A polar bear shows a bit too much interest in a plane.
[Photo credit: Craig Platt]
Shell suspends Arctic drilling for 2013
Oil company Shell said it will not drill for oil in the Arctic waters off Alaska this year. In a statement on Wednesday they said, the exploration is on ‘pause’ but they still remain committed to drilling at a later stage.
Shell had planned to drill in the Chukchi and Beaufort Seas but after a number of mishaps and failures (such as the conical drilling rig which ran aground after being separated from its tow vessels on New Year’s Eve) they made the decision to postpone the program until a later time.
The Chukchi and Beaufort Seas are important habitats for polar bears and other wildlife life that visit the Arctic seas. Will Shell prepare to conduct safe and responsible operations in Arctic waters in the future or will they continue to demonstrate errors that may put wildlife at risk?
[Photo: U.S Coast Guard]
Global warming is currently the biggest threat to polar bears and they need our help to tackle it! Warming temperatures are caused by an increased build up of greenhouse gases in the atmosphere. In recent centuries, humans have increased the amount emitted into the atmosphere by burning fossil fuels. The more greenhouse gases that are emitted the warmer the Earth becomes. This is not great for polar bears as the warmer the Earth becomes the quicker the sea ice melts, and it is the sea ice which is vital for the polar bears’ survival.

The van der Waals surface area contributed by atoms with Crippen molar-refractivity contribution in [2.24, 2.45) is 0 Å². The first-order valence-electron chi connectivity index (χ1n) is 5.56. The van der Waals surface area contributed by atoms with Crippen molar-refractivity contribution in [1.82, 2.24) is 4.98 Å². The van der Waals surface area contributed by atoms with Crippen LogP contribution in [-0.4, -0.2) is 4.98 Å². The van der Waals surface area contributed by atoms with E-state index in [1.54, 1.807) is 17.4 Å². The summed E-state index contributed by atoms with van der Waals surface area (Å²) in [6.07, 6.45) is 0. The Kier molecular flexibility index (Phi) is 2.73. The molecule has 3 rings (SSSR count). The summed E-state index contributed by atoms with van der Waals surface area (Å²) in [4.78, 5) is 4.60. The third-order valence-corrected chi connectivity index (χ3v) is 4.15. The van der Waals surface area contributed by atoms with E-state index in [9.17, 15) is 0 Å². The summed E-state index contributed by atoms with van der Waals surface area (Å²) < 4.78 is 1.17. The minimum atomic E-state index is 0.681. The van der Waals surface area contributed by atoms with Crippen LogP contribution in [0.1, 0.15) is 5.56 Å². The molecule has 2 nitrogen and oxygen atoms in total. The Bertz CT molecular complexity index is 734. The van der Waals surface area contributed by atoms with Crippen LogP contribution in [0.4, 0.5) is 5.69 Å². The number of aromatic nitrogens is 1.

The extent and duration of the annual sea ice in the Arctic has significantly changed due to warming temperatures, with the ice-free periods lasting longer and the ice periods shortening. The sea ice now breaks up 3 weeks earlier than it did 30 years ago (Stirling and Parkinson 2006). The consequence of this early break up means that polar bears are restricted for longer from foraging their primary food source (seals), at a period when they are most abundant. With this polar bears have a reduced chance to accumulate enough fat reserves which are vital to survive the periods when confined on land (where food sources are inadequate). Whilst stranded on land polar bears will have to rely on their fat reserves for 4 months until the sea ice forms again. For a pregnant female the wait is longer, approximately 4 months longer. This is because she must remain on land to create a den, give birth and nurse her cub(s) until they are able to leave then den in early spring time. If fat reserves are not adequate for these months confined on land, polar bears will quickly exhaust their fat reserves and face higher risk of nutritional stress.
We can help tackle global warming by reducing our carbon footprint.You can find a few tips you may want to give a try on the take action page of the blog. Each and every action we do (whether big or small), added up, makes a huge difference!
If you would like to know more on the above please don’t hesitate to contact me, I’ll be more than happy to help : ). Also, if you have any ideas on reducing greenhouse gases that you would like to share, please send here and you could see them featured in the ‘take action’ section of the blog.
Big thanks to all who are taking action to help save polar bears! You’re BEARilliant! Happy International Polar Bear day!
[Photo by Anette Holmberg]
Morning Stretch / Photo by Dan Heap on Flickr